Cracking the code: achieving gender equity and future-proofing your small business
Achieving gender equity
Achieving workplace gender equity offers so many real benefits to Victoria’s small business employers.
But what does equity actually mean in a practical sense and how do small businesses go about achieving it?
When we speak about gender equity at work, we mean being proactive in making sure that people of all genders:
- have equal rights, responsibilities and opportunities, and equal access to pathways and investment to innovate and improve all our futures
- are paid equally for work of equal or comparable value.
We know that these past few years, small business people have been on the receiving end of unprecedented pressures – from recovering from lockdowns throughout the pandemic to now rebuilding after the recent floods, all while grappling with mounting debts, skills and labour shortages, supply chain issues and inflationary pressures.
Time and money are in incredibly short supply for a lot or small business employers, so it’s about finding solutions that are efficient and that work.
Achieving gender equity is a proven way to position yourself as an employer of choice, helping you to not only attract, but also keep great people.
By taking steps to make your workplace more attractive to new and diverse workers, you can:
- successfully compete for talent with the big players
- bring in diversity of thought, skill and innovation
- improve morale and productivity
- retain staff for business continuity – and sidestep the costs and investment of time that come with recruiting and onboarding
- build your brand reputation and attract new business opportunities
- help address the critical skills and labour shortages.
Free and practical digital tools that work
Following the Victorian Equal Opportunity and Human Rights Commission’s (VEOHRC) research into equal pay, Industrial Relations Victoria engaged VEOHRC to develop interactive digital materials and concise e-learning modules co-designed with SMEs.
The aim? To build your knowledge and capability in a range of areas, including:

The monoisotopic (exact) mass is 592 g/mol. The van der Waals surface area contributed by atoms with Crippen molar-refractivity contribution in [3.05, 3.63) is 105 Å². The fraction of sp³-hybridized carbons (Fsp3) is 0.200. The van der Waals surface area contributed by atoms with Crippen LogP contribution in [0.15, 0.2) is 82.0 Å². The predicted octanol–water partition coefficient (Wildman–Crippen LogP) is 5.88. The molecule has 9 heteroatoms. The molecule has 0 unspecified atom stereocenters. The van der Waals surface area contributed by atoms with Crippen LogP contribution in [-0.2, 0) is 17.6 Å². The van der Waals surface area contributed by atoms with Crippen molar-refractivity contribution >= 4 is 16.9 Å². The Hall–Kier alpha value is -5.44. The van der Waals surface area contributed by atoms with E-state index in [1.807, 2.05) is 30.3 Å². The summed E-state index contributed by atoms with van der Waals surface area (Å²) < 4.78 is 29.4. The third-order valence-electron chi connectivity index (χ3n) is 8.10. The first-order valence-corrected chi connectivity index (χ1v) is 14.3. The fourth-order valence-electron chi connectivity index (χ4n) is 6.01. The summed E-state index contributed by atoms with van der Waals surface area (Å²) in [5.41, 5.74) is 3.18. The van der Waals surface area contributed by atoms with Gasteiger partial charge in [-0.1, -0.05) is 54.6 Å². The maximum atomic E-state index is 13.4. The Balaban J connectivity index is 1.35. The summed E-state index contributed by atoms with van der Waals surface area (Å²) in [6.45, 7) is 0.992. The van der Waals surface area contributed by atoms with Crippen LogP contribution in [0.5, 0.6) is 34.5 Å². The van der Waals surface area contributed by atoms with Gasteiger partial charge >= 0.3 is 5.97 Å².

- understanding equal pay and why it matters, and that pay inequality – which can come from outdated systems and unchallenged industry practices – can have a considerable effect over a woman’s lifetime
- acknowledging that small businesses are starting out strong with less bureaucracy, direct lines of communication with staff, and transparent and flexible practices – which collectively serves as a great foundation for embedding equal pay principles
- reinforcing the legal requirement of employers to make sure that roles of the same skill, effort and responsibility are paid equally
- understanding unconscious biases and how to check these in the workplace
- developing organisational values that will influence workplace culture and guide decision making
- ensuring equal access to training and development opportunities for people of all levels and backgrounds.
Another key consideration to keep at the forefront is intersectionality. For many women, gender inequality can be compounded by other types of disadvantage or discrimination because of their other characteristics, be it:
- race, religion or ethnicity
- sexual orientation or gender identity
- age or disability.
It’s vital to consider these when developing strategies and measures to achieve gender equity.
VEOHRC has additional tools to help you understand the impacts of discrimination and meet your responsibilities under the Equal Opportunity Act 2010 (the Act), including their equal opportunity practice guideline to assist with recruitment and quick guide to the Act.
This International Women’s Day (8 March 2023), I strongly encourage you to commit to making the most of these digital resources and training modules to help you achieve gender equity and future-proof your small business.
– Commissioner Lynda McAlary-Smith